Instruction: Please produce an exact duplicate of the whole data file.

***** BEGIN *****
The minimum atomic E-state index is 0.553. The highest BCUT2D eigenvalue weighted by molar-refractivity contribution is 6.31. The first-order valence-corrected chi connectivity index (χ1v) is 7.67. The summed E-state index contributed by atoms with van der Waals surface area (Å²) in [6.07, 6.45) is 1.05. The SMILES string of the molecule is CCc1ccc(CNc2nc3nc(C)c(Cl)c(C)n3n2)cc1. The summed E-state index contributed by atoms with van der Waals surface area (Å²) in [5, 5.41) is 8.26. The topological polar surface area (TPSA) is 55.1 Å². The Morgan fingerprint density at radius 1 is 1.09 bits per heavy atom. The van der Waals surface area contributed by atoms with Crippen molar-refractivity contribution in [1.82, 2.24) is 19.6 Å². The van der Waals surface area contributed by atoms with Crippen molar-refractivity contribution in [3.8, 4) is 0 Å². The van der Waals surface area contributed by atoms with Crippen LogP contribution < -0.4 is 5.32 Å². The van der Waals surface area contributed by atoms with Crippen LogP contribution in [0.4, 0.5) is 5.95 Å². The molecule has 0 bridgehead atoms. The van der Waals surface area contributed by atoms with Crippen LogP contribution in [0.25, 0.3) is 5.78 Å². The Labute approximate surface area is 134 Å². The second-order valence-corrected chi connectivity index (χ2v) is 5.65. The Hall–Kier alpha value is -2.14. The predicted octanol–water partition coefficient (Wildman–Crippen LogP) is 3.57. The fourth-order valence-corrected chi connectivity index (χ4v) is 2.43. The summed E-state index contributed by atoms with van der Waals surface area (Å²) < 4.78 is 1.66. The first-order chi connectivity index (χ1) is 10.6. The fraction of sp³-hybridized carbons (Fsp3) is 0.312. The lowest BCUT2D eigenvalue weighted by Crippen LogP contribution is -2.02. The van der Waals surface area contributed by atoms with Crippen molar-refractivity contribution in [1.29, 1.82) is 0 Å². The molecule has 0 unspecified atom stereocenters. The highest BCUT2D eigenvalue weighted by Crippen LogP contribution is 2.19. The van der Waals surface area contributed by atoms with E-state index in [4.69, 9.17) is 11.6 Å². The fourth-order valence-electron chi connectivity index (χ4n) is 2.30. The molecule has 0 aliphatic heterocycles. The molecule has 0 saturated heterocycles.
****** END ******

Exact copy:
The minimum atomic E-state index is 0.553. The highest BCUT2D eigenvalue weighted by molar-refractivity contribution is 6.31. The first-order valence-corrected chi connectivity index (χ1v) is 7.67. The summed E-state index contributed by atoms with van der Waals surface area (Å²) in [6.07, 6.45) is 1.05. The SMILES string of the molecule is CCc1ccc(CNc2nc3nc(C)c(Cl)c(C)n3n2)cc1. The summed E-state index contributed by atoms with van der Waals surface area (Å²) in [5, 5.41) is 8.26. The topological polar surface area (TPSA) is 55.1 Å². The Morgan fingerprint density at radius 1 is 1.09 bits per heavy atom. The van der Waals surface area contributed by atoms with Crippen molar-refractivity contribution in [1.82, 2.24) is 19.6 Å². The van der Waals surface area contributed by atoms with Crippen molar-refractivity contribution in [3.8, 4) is 0 Å². The van der Waals surface area contributed by atoms with Crippen LogP contribution < -0.4 is 5.32 Å². The van der Waals surface area contributed by atoms with Crippen LogP contribution in [0.4, 0.5) is 5.95 Å². The molecule has 0 bridgehead atoms. The van der Waals surface area contributed by atoms with Crippen LogP contribution in [0.25, 0.3) is 5.78 Å². The Labute approximate surface area is 134 Å². The second-order valence-corrected chi connectivity index (χ2v) is 5.65. The Hall–Kier alpha value is -2.14. The predicted octanol–water partition coefficient (Wildman–Crippen LogP) is 3.57. The fourth-order valence-corrected chi connectivity index (χ4v) is 2.43. The summed E-state index contributed by atoms with van der Waals surface area (Å²) < 4.78 is 1.66. The first-order chi connectivity index (χ1) is 10.6. The fraction of sp³-hybridized carbons (Fsp3) is 0.312. The lowest BCUT2D eigenvalue weighted by Crippen LogP contribution is -2.02. The van der Waals surface area contributed by atoms with Crippen molar-refractivity contribution in [1.29, 1.82) is 0 Å². The molecule has 0 unspecified atom stereocenters. The highest BCUT2D eigenvalue weighted by Crippen LogP contribution is 2.19. The van der Waals surface area contributed by atoms with E-state index in [4.69, 9.17) is 11.6 Å². The fourth-order valence-electron chi connectivity index (χ4n) is 2.30. The molecule has 0 aliphatic heterocycles. The molecule has 0 saturated heterocycles.